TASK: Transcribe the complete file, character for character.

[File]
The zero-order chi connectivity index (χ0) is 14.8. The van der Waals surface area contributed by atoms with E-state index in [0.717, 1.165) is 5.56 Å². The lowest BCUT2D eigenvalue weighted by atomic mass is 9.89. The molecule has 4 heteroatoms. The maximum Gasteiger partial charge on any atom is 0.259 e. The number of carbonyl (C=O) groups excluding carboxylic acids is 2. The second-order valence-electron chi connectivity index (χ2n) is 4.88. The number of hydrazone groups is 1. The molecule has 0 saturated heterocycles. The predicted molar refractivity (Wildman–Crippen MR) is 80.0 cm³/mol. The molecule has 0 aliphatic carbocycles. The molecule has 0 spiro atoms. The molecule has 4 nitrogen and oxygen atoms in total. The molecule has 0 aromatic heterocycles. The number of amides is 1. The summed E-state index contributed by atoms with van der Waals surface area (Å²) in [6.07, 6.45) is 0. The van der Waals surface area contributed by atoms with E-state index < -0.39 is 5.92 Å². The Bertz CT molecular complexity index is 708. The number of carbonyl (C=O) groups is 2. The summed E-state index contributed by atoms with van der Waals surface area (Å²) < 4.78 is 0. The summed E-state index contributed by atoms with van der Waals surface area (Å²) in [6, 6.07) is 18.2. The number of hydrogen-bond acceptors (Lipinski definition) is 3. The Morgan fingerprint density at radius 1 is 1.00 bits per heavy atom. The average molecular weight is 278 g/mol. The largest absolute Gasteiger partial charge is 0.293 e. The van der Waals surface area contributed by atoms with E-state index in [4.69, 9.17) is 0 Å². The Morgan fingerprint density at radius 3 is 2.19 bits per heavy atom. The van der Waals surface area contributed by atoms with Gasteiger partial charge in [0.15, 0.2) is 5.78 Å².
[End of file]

The zero-order chi connectivity index (χ0) is 14.8. The van der Waals surface area contributed by atoms with E-state index in [0.717, 1.165) is 5.56 Å². The lowest BCUT2D eigenvalue weighted by atomic mass is 9.89. The molecule has 4 heteroatoms. The maximum Gasteiger partial charge on any atom is 0.259 e. The number of carbonyl (C=O) groups excluding carboxylic acids is 2. The second-order valence-electron chi connectivity index (χ2n) is 4.88. The number of hydrazone groups is 1. The molecule has 0 saturated heterocycles. The predicted molar refractivity (Wildman–Crippen MR) is 80.0 cm³/mol. The molecule has 0 aliphatic carbocycles. The molecule has 0 spiro atoms. The molecule has 4 nitrogen and oxygen atoms in total. The molecule has 0 aromatic heterocycles. The number of amides is 1. The summed E-state index contributed by atoms with van der Waals surface area (Å²) in [6.07, 6.45) is 0. The van der Waals surface area contributed by atoms with E-state index < -0.39 is 5.92 Å². The Bertz CT molecular complexity index is 708. The number of carbonyl (C=O) groups is 2. The summed E-state index contributed by atoms with van der Waals surface area (Å²) < 4.78 is 0. The summed E-state index contributed by atoms with van der Waals surface area (Å²) in [6, 6.07) is 18.2. The number of hydrogen-bond acceptors (Lipinski definition) is 3. The Morgan fingerprint density at radius 1 is 1.00 bits per heavy atom. The average molecular weight is 278 g/mol. The largest absolute Gasteiger partial charge is 0.293 e. The van der Waals surface area contributed by atoms with E-state index in [4.69, 9.17) is 0 Å². The Morgan fingerprint density at radius 3 is 2.19 bits per heavy atom. The van der Waals surface area contributed by atoms with Gasteiger partial charge in [0.15, 0.2) is 5.78 Å².